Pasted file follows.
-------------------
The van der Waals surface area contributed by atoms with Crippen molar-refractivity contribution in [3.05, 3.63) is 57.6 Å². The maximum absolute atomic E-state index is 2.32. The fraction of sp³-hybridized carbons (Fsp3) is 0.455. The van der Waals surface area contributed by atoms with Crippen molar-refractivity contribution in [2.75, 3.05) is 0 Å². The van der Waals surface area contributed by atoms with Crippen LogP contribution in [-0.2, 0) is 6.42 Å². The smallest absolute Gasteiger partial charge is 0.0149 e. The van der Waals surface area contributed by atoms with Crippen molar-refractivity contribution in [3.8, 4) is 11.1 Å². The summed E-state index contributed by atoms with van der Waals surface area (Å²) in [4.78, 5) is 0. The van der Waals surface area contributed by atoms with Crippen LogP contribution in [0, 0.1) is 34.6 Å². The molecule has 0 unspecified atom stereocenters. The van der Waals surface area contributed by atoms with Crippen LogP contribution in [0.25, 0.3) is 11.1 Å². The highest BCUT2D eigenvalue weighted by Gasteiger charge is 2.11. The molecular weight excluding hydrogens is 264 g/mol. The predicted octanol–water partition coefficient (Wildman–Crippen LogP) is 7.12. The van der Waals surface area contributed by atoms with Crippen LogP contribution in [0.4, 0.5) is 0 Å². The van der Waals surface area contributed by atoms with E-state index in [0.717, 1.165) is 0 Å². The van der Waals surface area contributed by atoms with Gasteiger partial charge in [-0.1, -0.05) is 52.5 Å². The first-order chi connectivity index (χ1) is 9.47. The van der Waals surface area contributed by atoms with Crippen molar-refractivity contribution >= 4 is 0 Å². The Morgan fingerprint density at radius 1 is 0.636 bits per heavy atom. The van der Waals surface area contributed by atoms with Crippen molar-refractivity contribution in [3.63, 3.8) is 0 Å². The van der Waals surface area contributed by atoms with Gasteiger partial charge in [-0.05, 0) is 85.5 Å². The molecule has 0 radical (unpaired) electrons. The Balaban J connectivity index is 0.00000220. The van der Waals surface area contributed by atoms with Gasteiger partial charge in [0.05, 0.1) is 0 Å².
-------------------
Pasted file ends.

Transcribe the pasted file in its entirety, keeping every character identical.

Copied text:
The van der Waals surface area contributed by atoms with Crippen molar-refractivity contribution in [3.05, 3.63) is 57.6 Å². The maximum absolute atomic E-state index is 2.32. The fraction of sp³-hybridized carbons (Fsp3) is 0.455. The van der Waals surface area contributed by atoms with Crippen molar-refractivity contribution in [2.75, 3.05) is 0 Å². The van der Waals surface area contributed by atoms with Crippen LogP contribution in [-0.2, 0) is 6.42 Å². The smallest absolute Gasteiger partial charge is 0.0149 e. The van der Waals surface area contributed by atoms with Crippen molar-refractivity contribution in [3.8, 4) is 11.1 Å². The summed E-state index contributed by atoms with van der Waals surface area (Å²) in [4.78, 5) is 0. The van der Waals surface area contributed by atoms with Crippen LogP contribution in [0, 0.1) is 34.6 Å². The molecule has 0 unspecified atom stereocenters. The van der Waals surface area contributed by atoms with Crippen LogP contribution in [0.25, 0.3) is 11.1 Å². The highest BCUT2D eigenvalue weighted by Gasteiger charge is 2.11. The molecular weight excluding hydrogens is 264 g/mol. The predicted octanol–water partition coefficient (Wildman–Crippen LogP) is 7.12. The van der Waals surface area contributed by atoms with Crippen LogP contribution in [0.4, 0.5) is 0 Å². The van der Waals surface area contributed by atoms with E-state index in [0.717, 1.165) is 0 Å². The van der Waals surface area contributed by atoms with Gasteiger partial charge in [-0.1, -0.05) is 52.5 Å². The first-order chi connectivity index (χ1) is 9.47. The van der Waals surface area contributed by atoms with Crippen molar-refractivity contribution >= 4 is 0 Å². The Morgan fingerprint density at radius 1 is 0.636 bits per heavy atom. The van der Waals surface area contributed by atoms with Crippen molar-refractivity contribution in [3.63, 3.8) is 0 Å². The van der Waals surface area contributed by atoms with Gasteiger partial charge in [-0.05, 0) is 85.5 Å². The molecule has 0 radical (unpaired) electrons. The Balaban J connectivity index is 0.00000220. The van der Waals surface area contributed by atoms with Gasteiger partial charge in [0.05, 0.1) is 0 Å².